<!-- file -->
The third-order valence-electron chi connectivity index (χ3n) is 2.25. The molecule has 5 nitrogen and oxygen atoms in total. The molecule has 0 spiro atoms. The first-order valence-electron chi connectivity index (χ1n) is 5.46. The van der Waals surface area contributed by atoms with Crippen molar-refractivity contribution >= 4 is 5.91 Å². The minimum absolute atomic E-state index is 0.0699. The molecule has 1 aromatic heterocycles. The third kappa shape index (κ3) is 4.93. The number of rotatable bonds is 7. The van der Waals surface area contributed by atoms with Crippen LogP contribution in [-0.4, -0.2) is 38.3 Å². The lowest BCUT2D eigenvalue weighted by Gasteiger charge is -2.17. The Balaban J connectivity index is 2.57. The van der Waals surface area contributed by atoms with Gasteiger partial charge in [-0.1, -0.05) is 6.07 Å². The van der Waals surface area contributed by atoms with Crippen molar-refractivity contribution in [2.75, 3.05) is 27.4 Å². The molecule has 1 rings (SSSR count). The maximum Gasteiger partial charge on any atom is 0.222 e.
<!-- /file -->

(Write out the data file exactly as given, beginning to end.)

The third-order valence-electron chi connectivity index (χ3n) is 2.25. The molecule has 5 nitrogen and oxygen atoms in total. The molecule has 0 spiro atoms. The first-order valence-electron chi connectivity index (χ1n) is 5.46. The van der Waals surface area contributed by atoms with Crippen molar-refractivity contribution >= 4 is 5.91 Å². The minimum absolute atomic E-state index is 0.0699. The molecule has 1 aromatic heterocycles. The third kappa shape index (κ3) is 4.93. The number of rotatable bonds is 7. The van der Waals surface area contributed by atoms with Crippen LogP contribution in [-0.4, -0.2) is 38.3 Å². The lowest BCUT2D eigenvalue weighted by Gasteiger charge is -2.17. The Balaban J connectivity index is 2.57. The van der Waals surface area contributed by atoms with Gasteiger partial charge in [-0.1, -0.05) is 6.07 Å². The van der Waals surface area contributed by atoms with Crippen molar-refractivity contribution in [2.75, 3.05) is 27.4 Å². The molecule has 1 rings (SSSR count). The maximum Gasteiger partial charge on any atom is 0.222 e.